Light and shade by turn but love always are the words engraved on the Temple at Mount Congreve Garden. As I read them this morning, they seemed to sum up every emotion I was feeling.
Today, May 24th, is my son’s nineteenth birthday; it also marks the last day I saw my late parents together as they sat in their porch at sundown in 2009; and it is the anniversary of the death of Ambrose Congreve who died, aged 104, in 2011.
Yes, life is full of light and shade; joy and sadness; and love is what we need to sustain and nurture us through the rough and the smooth.
Today, I feel especially grateful to Ambrose Congreve for creating a garden which brings such peace and allows for such connection and reflection. My parents adored Mount Congreve and it is a place in which I have shared many, many precious hours with my son.
Here are some of the key images that particularly captivated me in Mount Congreve today as they seemed to highlight themes around the seasonality of life, lives well spent, and, of course, love:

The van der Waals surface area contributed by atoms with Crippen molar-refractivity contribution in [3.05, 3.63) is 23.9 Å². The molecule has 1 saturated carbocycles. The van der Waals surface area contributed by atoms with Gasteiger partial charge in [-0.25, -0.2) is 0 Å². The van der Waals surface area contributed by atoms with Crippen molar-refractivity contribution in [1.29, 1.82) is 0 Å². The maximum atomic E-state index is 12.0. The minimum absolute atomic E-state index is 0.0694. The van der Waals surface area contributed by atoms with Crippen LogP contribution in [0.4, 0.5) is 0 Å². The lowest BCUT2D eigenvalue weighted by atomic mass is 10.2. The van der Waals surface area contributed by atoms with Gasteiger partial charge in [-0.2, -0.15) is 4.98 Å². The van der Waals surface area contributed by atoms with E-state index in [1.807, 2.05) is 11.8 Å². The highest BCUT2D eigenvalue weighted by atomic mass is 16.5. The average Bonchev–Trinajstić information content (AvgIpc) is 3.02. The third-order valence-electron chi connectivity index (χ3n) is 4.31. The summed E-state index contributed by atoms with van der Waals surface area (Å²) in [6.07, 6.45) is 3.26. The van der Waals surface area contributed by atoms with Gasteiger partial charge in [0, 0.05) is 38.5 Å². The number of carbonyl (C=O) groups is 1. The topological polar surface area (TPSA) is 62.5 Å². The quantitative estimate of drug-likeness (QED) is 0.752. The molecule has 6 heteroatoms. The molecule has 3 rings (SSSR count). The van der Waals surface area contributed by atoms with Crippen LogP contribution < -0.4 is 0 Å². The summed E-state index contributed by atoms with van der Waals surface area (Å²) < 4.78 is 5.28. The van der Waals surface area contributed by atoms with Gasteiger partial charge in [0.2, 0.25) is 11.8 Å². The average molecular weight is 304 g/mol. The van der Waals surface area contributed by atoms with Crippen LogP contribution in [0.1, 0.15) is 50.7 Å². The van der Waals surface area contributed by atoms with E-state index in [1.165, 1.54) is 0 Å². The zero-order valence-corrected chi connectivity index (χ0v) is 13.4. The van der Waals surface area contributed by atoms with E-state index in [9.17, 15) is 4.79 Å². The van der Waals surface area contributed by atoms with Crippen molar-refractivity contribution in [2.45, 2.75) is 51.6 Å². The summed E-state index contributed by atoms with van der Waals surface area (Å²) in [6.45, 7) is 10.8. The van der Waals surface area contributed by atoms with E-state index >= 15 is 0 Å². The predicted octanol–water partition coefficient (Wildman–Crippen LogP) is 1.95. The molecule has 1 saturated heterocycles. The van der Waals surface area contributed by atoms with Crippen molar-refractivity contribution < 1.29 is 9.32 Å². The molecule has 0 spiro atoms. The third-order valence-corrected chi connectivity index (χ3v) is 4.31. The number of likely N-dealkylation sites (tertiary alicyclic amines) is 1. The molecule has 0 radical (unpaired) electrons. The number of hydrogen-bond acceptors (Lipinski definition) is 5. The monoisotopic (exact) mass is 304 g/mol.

May 23rd is one of my ‘heightened sensitivity’ days as it is the day before our son’s birthday. He was born in 1995 and will be 19 at 9.25 tomorrow morning.
As he is an only child, there is a real sense in which I see my life as being divided between the time before and the time since his arrival. As I was having an elective C-Section, I was in hospital this night 19 years ago and tossed and turned all night as if mirroring the transition that was unfolding.
I was looking through my photographic archives to find the photograph that I most associate with May 23rd and it has to be this one of the Rhododendron at the bottom of our garden that unfailingly comes into bloom in the run up to the birthday.
It served as the backdrop for his birthday parties when he was small; survived all the footballs and sliotars that he and his friends ‘accidently’ lashed against it; was among the first things that he ever photographed; and always reminds me to be intensely grateful for the precious, precious gift that transformed my life forever and who remarkably now stands at 6ft 3in!
How time flies! But, how well one remembers the significant crossings.